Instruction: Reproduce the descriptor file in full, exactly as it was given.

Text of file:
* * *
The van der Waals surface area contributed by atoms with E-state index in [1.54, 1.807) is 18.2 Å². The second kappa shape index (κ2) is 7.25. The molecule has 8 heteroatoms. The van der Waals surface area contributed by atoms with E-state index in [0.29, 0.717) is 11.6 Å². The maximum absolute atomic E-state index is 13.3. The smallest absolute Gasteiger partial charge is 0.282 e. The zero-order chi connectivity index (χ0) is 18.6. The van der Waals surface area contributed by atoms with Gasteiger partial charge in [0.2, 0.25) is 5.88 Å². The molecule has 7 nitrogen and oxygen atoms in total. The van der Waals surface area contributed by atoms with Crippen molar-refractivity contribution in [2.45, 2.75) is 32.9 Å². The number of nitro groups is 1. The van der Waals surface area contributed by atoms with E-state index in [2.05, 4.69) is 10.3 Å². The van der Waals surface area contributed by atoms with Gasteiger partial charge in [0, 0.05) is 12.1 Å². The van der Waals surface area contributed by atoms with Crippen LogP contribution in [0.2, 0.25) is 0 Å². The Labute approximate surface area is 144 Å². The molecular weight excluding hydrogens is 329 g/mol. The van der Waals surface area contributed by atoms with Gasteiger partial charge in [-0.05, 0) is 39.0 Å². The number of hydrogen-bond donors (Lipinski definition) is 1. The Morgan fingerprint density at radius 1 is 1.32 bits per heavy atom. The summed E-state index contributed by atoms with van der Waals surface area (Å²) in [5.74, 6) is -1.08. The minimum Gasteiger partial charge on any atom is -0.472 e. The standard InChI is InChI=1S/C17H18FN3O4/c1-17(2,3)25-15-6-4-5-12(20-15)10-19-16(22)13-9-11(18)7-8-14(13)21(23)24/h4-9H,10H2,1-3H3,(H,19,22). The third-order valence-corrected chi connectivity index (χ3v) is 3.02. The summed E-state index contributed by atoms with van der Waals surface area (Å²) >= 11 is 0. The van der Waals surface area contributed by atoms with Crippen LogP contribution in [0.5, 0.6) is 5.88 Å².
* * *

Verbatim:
The van der Waals surface area contributed by atoms with E-state index in [1.54, 1.807) is 18.2 Å². The second kappa shape index (κ2) is 7.25. The molecule has 8 heteroatoms. The van der Waals surface area contributed by atoms with E-state index in [0.29, 0.717) is 11.6 Å². The maximum absolute atomic E-state index is 13.3. The smallest absolute Gasteiger partial charge is 0.282 e. The zero-order chi connectivity index (χ0) is 18.6. The van der Waals surface area contributed by atoms with Gasteiger partial charge in [0.2, 0.25) is 5.88 Å². The molecule has 7 nitrogen and oxygen atoms in total. The van der Waals surface area contributed by atoms with Crippen molar-refractivity contribution in [2.45, 2.75) is 32.9 Å². The number of nitro groups is 1. The van der Waals surface area contributed by atoms with E-state index in [2.05, 4.69) is 10.3 Å². The van der Waals surface area contributed by atoms with Gasteiger partial charge in [0, 0.05) is 12.1 Å². The van der Waals surface area contributed by atoms with Crippen LogP contribution in [0.2, 0.25) is 0 Å². The Labute approximate surface area is 144 Å². The molecular weight excluding hydrogens is 329 g/mol. The van der Waals surface area contributed by atoms with Gasteiger partial charge in [-0.05, 0) is 39.0 Å². The number of hydrogen-bond donors (Lipinski definition) is 1. The Morgan fingerprint density at radius 1 is 1.32 bits per heavy atom. The summed E-state index contributed by atoms with van der Waals surface area (Å²) in [5.74, 6) is -1.08. The minimum Gasteiger partial charge on any atom is -0.472 e. The standard InChI is InChI=1S/C17H18FN3O4/c1-17(2,3)25-15-6-4-5-12(20-15)10-19-16(22)13-9-11(18)7-8-14(13)21(23)24/h4-9H,10H2,1-3H3,(H,19,22). The third-order valence-corrected chi connectivity index (χ3v) is 3.02. The summed E-state index contributed by atoms with van der Waals surface area (Å²) >= 11 is 0. The van der Waals surface area contributed by atoms with Crippen LogP contribution in [0.5, 0.6) is 5.88 Å².